Bodies in Space - shukyou
“I like you better than Saturn.”

“Wow,” said Rick, “that’s a pretty big deal.”




One of my favorite episodes of the series Cosmos is the explanation of the 4th dimension. Carl Sagan tells us to imagine Flatland, that we are absolutely flat, and live with everything flat. There are Squares, Circles and Triangles, and we live in flat houses and do flat businesses. We have width and length but no height at all. We know left and right, forewards and backwards, but we have never heard of up and and down.

Now imagine that a strange creature, the Apple, comes to Flatland and says “Hello, I’m a visitor from the 3rd dimension”.

Square, Circle and Triangle look around and see nobody and begin worrying about their mental sanity. Apple is not happy with this perception they have of her so she decides to definitely enter Flatland. However, she only shows herself partially, only a section at a time, and little by little, piece by piece, a series of objects are painted on Flatland.

The only conclusion they find is that Apple is crazy.

So she decides to push Square and Square begins flying and at first Square has no idea what’s going on but then he looks down for the first time ever and sees Flatland in a way nobody else has ever done before.

Square descends to the surface and appears on Flatland again. He tries to explain Triangle and Circle what he has just seen and he describes it as a 3rd dimension called “Up”. Triangle and Circle ask Square to show it to them and Square responds he doesn’t know how.

We cannot see the 4-dimensional world but we can certainly imagine it. We are tridimensional creatures trapped in a tridimensional world. We can talk about a 4th dimension, but we cannot experience it. Nobody can point it out.

I imagine Isaac that way. He is not a bi-dimensional creature, but a four-dimensional one. He sees things nobody else sees. It may seem Isaac lives in Flatland but in truth he is the crazy creature who came to visit from the 4th dimension. Ricks knows, knows it a little too well.

“No, we’re definitely stuck to one another. You to me and me to you.”

“Even though I don’t make sense”

Rick patted his back. “Hey, you make sense. You make a lot of sense. Sometimes it’s a sense I don’t get, but that doesn’t mean it’s not sense.”





I must admit that, with the title and a rather short blurb, I expected this to be futuristic or sci-fi, but it wasn’t. If this book was called “Anatomy of the 4th dimension” or another poetical but “scientific” statement, I would have believed it. It was an instant captured in a few words, in a few pages. But that was more than enough. I can bet the author could have achieved to make us feel the same were the pages cut to half.

“Boyfriends?” repeated Rich, which was good, because that let Isaac know he’d understood.

Isaac nodded, and then, just in case Rick was being slow again, he explained: “It’s when you kiss somebody only and don’t kiss anyone else ever.”

“That…” Rick took a deep breath and let it out through his nose. “That’s one definition, yeah.”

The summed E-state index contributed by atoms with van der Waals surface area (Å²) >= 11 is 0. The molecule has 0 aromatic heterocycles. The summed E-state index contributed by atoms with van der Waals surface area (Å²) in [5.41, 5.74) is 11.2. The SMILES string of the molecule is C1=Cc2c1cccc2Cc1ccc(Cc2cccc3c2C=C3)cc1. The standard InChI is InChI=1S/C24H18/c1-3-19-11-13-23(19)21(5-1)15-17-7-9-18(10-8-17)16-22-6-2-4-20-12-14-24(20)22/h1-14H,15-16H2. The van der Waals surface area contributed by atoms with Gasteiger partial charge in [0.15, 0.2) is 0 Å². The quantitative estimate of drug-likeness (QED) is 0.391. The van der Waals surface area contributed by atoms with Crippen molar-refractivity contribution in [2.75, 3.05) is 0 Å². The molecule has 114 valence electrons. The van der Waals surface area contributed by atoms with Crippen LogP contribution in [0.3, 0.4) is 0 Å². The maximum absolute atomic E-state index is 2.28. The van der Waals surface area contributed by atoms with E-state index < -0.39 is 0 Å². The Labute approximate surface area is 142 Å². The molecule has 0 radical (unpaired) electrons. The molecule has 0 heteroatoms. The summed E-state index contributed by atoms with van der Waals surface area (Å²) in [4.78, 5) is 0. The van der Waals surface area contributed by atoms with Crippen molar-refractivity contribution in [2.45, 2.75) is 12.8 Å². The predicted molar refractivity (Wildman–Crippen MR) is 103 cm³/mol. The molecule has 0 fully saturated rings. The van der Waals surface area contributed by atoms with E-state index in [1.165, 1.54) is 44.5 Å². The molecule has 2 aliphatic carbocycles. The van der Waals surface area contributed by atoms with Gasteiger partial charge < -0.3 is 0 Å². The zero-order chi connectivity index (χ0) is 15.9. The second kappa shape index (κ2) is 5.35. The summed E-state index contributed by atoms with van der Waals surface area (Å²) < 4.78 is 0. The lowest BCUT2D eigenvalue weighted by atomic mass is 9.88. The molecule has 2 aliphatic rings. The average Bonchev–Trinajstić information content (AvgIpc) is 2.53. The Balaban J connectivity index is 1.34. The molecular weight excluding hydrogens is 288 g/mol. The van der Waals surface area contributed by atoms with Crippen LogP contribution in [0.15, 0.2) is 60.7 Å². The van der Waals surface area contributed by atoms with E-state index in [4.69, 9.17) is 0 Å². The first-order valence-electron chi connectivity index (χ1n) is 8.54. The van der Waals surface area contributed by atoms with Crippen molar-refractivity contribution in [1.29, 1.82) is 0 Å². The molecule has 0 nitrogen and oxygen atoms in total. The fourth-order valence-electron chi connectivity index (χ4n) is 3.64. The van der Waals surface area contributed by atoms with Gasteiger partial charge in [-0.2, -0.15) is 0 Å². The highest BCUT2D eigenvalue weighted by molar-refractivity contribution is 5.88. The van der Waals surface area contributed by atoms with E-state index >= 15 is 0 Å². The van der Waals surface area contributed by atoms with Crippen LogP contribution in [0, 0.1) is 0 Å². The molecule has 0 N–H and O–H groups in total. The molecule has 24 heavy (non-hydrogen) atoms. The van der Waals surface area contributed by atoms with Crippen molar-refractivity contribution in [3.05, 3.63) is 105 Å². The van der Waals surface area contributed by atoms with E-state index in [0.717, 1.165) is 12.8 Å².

Hi, Apple, or better said, Hi, Isaac.

When that book: The Curious Incident of the Dog in the Night-Time, two things happened. One, it was my first book in English I managed to finish. Two, autism spectrum disorder began puzzling me... in a good sense. That straightforward, shameless and honest voice is something I cannot stop being addicted to. In this book, that voice is present for the whole while. I loved seeing the world, love and joy, anger and jealousy, through Isaac's eyes. It's a little gift to listen to him for a little while. And it's indeed for a little while.

He stayed awake a little longer, letting Rick’s breathing and heartbeat be what he imagined the background noise of the universe might sound to the right ears.




People were made of the same elements as all the other things in the rest of the ubniverse – ‘star stuff’, Carl Sagan had said, and Carl Sagan has died, but before he’d done that he’d known a lot of things – but somehow people had screwed up the star stuff and made emotions out of it, which was why Isaac had to pause his walk until he stopped crying.




The train would rock its way down the tracks and Rick's airplane would fly west and the planet would rotate and the solar system would turn and the galaxy would spin and the universe would keep on expanding, and with enough time, everything in it would again be made right.




Maybe people would make more sense if they went in circles more often. Rectangles were full of decisions: left, right, straight, or even turn around and back the way you came. Planets moved in circles around the sun and they never had any problems with it. Planets never wanted stupid things. Moons went in circles around planets and they never wanted stupid things either. They never got scared or lonely or lost of jealous.




Isaac should get a camera and film this too, so that he could show his story to other people, to prove once and for all why circles were better than rectangles and why planets were better than people. Maybe they’d understand.




‘Here are thing sthat Dr. Mazzy says are okay for me:

One, when other people do things that don’t make sense.

Two, when I want to do things that don’t make sense to me.

Three, making mistakes.

Four, when food touches other food on a plate.

Five, asking to be alone sometimes.

Six, asking people to explain what they mean when I don’t understand.

Seven, trying new things.’

As Isaac finished, Rick reached for his hand and twined their fingers together, then turned so they were touching forehead-to-forehead. “I think being boyfriends is a new thing I’d like to try.”




Carl Sagan is a genius of the 20th century but Francisco de Quevedo was a genius of the 17th: “I will be dust, but dust in love.”

*****

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